Nifedipine

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Nifedipine
Nifedipine substance photo.jpg
Nifedipine.svg Nifedipine-from-xtal-3D-balls.png
Names
Trade namesAdalat, Procardia, others
Clinical data
Drug classCalcium channel blocker (dihydropyridine)[1]
Pregnancy
category
  • AU: C[2]
  • US: C (Risk not ruled out);[2] N for extended-release[2]
Routes of
use
By mouth, topical
Defined daily dose30 mg[3]
External links
AHFS/Drugs.comMonograph
MedlinePlusa684028
Legal
License data
Pharmacokinetics
Bioavailability45-56%
Protein binding92-98%
MetabolismGastrointestinal, Liver
Elimination half-life2 hours
ExcretionKidneys: >50%, Biliary: 5-15%
Chemical and physical data
FormulaC17H18N2O6
Molar mass346.339 g·mol−1
3D model (JSmol)
Melting point173 °C (343 °F)
  (verify)

Nifedipine, sold under the brand name Adalat among others, is a medication used to manage angina, high blood pressure, Raynaud's phenomenon, and premature labor.[1] It is one of the treatments of choice for Prinzmetal angina.[1] It may be used to treat severe high blood pressure in pregnancy.[1] Its use in preterm labor may allow more time for steroids to improve the baby's lung function and provide time for transfer of the mother to a well qualified medical facility before delivery.[1] It is a calcium channel blocker of the dihydropyridine type.[1] Nifedipine is taken by mouth and comes in fast and slow release formulations.[1]

Common side effects include lightheadedness, headache, feeling tired, leg swelling, cough, and shortness of breath.[1] Serious side effects may include low blood pressure and heart failure.[1] There is tentative evidence that its use in pregnancy is safe; however, it is not recommended during breastfeeding.[2]

Nifedipine was patented in 1967, and approved for use in the United States in 1981.[1][4][5] It is on the World Health Organization's List of Essential Medicines.[6] It is available as a generic medication.[1] The wholesale price in the developing world for the slow-release form is approximately US$1.90–3.80 per month.[7] In the United States, it costs approximately $40–60 per month, depending on the dose.[1] In 2017, it was the 120th most commonly prescribed medication in the United States, with more than six million prescriptions.[8][9]

Medical uses

High blood pressure

The approved uses are for the long-term treatment of hypertension and angina pectoris. In hypertension, recent clinical guidelines generally favour diuretics and ACE inhibitors, although calcium channel antagonists, along with thiazide diuretics, are still favoured as primary treatment for people over 55 and those who are Black.[10]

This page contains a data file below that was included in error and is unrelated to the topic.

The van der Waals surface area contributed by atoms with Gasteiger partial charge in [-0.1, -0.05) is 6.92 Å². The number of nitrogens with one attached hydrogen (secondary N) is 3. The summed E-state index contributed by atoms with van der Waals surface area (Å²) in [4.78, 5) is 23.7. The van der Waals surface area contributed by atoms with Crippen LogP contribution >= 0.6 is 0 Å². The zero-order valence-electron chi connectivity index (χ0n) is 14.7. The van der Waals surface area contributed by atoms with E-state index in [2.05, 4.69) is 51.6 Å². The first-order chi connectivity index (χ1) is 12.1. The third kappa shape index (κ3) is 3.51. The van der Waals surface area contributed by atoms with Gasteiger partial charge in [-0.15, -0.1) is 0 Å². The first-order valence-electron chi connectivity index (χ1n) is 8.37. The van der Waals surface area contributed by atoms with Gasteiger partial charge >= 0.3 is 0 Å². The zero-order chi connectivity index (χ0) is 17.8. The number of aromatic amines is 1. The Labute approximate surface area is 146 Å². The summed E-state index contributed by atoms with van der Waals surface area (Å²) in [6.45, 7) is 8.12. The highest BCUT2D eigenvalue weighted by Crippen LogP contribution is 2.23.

Nifedipine given as sublingual administration has previously been used in hypertensive emergencies. It was once frequently prescribed on an as-needed basis to patients taking MAOIs for real or perceived hypertensive crises.[11] This was found to be dangerous, and has been abandoned. Sublingual administration of nifedipine promotes a hypotensive effect via peripheral vasodilation. It can cause an uncontrollable decrease in blood pressure, reflex tachycardia, and a steal phenomenon in certain vascular beds. There have been multiple reports in the medical literature of serious adverse effects with sublingual nifedipine, including cerebral ischemia/infarction, myocardial infarction, complete heart block, and death. As a result of this, in 1985 the FDA reviewed all data regarding the safety and effectiveness of sublingual nifedipine for the management of hypertensive emergencies, and concluded that the practice should be abandoned because it was neither safe nor effective.[12][13] An exception to the avoidance of this practice is in the use of nifedipine for the treatment of hypertension associated with autonomic dysreflexia in spinal cord injury.[14]

Early labor

Nifedipine has been used frequently as a tocolytic (agent that delays premature labor). A Cochrane review has concluded that it has benefits over placebo or no treatment for prolongation of pregnancy. It also has benefits over beta-agonists and may also have some benefits over atosiban and magnesium sulfate, although atosiban results in fewer maternal adverse effects. No difference was found in the rate of deaths among babies around the time of birth, while data on longer-term outcomes is lacking.[15]

Other